An Ultra-Runner's Three Laws of Injury
Not many of us are ever going to run a hundred-mile race like ultra-runner Joe Uhan, but that doesn’t mean we can’t benefit from his wisdom.
For the last year, Uhan, a coach and practicing physical therapist, has been penning a superb column for iRunFar.com in which he breaks down running mechanics and injury in an accessible, actionable way. (We wrote-up his entry on stride width last month.)
This week he gives us his “Three Laws of Running Injury,” which ought to be a useful guide for anyone who runs regularly and wants to keep doing so as long as humanly possible.
First among his laws—the “pain/brain law”—is the notion that every injury leads to compensation, which your brain in turn treats as the “new normal.” All that hard-won technique you built over years of running track and trail gets overwritten, sticking you with a mutant stride that will inevitably lead to future injury.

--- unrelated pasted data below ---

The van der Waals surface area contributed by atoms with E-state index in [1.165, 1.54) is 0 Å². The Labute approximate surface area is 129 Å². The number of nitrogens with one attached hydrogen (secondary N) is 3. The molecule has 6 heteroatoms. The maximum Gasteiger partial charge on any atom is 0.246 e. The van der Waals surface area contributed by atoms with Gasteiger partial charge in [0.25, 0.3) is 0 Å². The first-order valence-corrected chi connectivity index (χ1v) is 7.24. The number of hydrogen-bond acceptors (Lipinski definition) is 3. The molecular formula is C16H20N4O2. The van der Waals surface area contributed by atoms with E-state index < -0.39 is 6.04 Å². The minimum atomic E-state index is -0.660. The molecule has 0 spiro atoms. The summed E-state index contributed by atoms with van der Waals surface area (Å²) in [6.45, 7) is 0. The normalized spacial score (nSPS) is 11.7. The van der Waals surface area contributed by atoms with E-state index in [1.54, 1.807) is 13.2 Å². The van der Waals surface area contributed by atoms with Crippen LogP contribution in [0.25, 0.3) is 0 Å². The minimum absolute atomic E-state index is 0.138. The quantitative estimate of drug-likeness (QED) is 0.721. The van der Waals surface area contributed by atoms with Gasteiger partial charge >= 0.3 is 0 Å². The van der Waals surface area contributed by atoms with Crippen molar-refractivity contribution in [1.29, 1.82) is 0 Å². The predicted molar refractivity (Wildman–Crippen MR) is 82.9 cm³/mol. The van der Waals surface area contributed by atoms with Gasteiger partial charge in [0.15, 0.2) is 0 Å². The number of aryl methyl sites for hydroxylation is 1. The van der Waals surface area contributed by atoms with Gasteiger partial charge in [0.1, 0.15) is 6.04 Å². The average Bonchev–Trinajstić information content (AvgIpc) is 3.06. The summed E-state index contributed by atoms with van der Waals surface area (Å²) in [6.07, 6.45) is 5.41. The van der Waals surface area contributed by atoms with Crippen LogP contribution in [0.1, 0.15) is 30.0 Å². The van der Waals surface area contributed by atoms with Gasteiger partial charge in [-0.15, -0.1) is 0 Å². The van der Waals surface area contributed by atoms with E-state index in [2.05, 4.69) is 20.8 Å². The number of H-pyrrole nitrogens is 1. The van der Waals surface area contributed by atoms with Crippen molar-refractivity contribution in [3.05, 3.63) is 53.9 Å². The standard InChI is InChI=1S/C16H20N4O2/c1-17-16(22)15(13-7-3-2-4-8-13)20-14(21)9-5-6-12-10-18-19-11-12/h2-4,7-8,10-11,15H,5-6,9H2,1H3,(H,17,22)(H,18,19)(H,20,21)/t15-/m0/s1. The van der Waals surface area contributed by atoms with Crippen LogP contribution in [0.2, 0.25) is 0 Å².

The solution, besides paying attention to pain and getting rest? “Do not limp or compensate!” he says. “Ever!”
This brings us to the second law: “For every injury action, there is an equal, and opposite reaction.” Uhan details how, as a physical therapist, he frequently traces a new injury on one side of a runner’s body to an old one on the opposite side. Pain in a person’s left foot might be linked to an old right-knee injury, and vice versa.
“It’s part compensation,” he writes, “but it more about how running works. Running is reciprocal: push creates pull, short makes long, rotation makes counter-rotation.”
Which segues to the last law: failure to correct these problems over time leads to more injury, which leads to more injury, which leads to… retirement. “Uhan’s Law of Running Thermodynamics,” he calls it.
Lucky for us, he lays out strategies for breaking these laws so that we, too, might have a shot at finishing an ultra-marathon—or at least a 5K—when we’re older.